Centre suggests three-member ombudsman for regulating ads
Acting on the Supreme Court’s instruction to set up a three-member ombudsman for regulating advertisements given by various governments and authorities, the Centre on Thursday suggested the composition of the regulating authority, which will now be put forth before the apex court.india Updated: Apr 02, 2016 15:26 IST
Acting on the Supreme Court’s instruction to set up a three-member ombudsman for regulating advertisements given by various governments and authorities, the Centre on Thursday suggested the composition of the regulating authority, which will now be put forth before the apex court.
According to sources, a selection committee headed by the Press Council of India chairperson that met on Thursday has suggested including a retired judge, an expert from the advertising sector and a journalist to be the three- member ombudsman.
“No names have so far been proposed, but the composition will now be laid before the Supreme Court, which had recently sought the Centre’s response on whether the ombudsman to regulate advertisements has been selected,” a source told HT.
The court’s notice to the centre had come in the wake of the petition filed by the Centre for Public Interest Litigation (CPIL), seeking initiation of contempt proceedings against the Aam Aadmi Party in Delhi and the AIADMK in Tamil Nadu for flouting the court’s orders on public advertisements.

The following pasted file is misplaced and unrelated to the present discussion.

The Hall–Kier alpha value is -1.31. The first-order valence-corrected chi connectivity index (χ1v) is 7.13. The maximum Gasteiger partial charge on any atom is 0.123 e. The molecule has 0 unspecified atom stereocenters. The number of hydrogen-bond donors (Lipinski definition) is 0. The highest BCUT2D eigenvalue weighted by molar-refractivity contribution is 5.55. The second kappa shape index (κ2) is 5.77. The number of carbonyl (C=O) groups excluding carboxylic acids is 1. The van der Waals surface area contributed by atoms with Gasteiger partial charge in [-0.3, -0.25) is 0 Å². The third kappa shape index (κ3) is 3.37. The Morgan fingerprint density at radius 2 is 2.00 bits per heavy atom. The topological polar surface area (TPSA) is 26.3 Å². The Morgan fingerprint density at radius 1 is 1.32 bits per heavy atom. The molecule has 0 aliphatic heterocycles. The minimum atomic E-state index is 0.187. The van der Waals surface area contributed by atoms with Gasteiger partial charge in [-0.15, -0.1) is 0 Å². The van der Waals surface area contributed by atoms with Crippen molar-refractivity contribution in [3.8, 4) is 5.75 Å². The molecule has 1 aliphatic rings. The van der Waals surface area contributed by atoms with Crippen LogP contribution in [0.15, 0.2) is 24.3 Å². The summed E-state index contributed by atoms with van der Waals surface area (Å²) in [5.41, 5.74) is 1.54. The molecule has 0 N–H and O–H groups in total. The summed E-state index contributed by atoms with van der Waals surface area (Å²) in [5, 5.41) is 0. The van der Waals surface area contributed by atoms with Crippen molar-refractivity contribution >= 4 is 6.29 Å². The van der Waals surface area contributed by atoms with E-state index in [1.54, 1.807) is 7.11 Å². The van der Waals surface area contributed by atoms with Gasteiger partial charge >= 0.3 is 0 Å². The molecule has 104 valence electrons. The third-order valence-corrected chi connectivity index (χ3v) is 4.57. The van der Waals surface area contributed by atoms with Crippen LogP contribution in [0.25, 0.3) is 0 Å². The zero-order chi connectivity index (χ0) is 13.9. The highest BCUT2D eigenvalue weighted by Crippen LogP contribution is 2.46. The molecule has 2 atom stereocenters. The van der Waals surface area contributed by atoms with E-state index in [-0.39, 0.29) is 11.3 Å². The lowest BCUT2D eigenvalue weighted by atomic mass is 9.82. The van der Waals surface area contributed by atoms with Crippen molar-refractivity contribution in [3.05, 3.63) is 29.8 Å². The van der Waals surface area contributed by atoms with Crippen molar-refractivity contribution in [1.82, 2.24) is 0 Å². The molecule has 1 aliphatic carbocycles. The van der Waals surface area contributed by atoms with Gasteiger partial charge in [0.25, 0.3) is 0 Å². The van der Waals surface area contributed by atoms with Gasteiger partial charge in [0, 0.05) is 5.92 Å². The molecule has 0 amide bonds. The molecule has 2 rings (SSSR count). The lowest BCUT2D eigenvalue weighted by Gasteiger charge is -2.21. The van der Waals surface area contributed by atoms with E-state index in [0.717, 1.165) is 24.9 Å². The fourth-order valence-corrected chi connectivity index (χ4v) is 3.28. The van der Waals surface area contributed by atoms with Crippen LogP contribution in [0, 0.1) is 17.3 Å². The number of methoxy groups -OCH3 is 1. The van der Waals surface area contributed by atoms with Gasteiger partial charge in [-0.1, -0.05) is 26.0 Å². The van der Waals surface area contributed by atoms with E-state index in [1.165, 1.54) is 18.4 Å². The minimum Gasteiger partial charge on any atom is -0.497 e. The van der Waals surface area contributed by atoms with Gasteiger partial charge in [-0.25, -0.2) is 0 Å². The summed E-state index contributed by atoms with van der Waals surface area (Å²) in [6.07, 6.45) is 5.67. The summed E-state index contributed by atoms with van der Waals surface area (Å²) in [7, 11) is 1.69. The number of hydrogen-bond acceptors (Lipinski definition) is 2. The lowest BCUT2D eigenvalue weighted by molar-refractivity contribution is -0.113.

In May 2015, the Supreme Court had barred the centre and the state governments from putting out advertisements in publications with the photographs of chief ministers, ministers and other leaders; it had allowed the exception of President, Prime Minister and the Chief Justice of India. The court had reasoned that publication of photographs of politicians and government functionaries, encouraged “personality cults.”
This past March, the court agreed to allow the use of photographs of governors, chief ministers and ministers in government advertisements.
The apex court had however, specified that the government should constitute a three-member body consisting of “persons with unimpeachable neutrality and impartiality and who have excelled in their respective fields”.
The court had said it could have suggested the names for the ombudsman, but will leave the exercise to be performed by the Centre. The ombudsman will be required to recommend suitable changes to the guidelines of the court to deal with new circumstances and situations, as per the court’s order.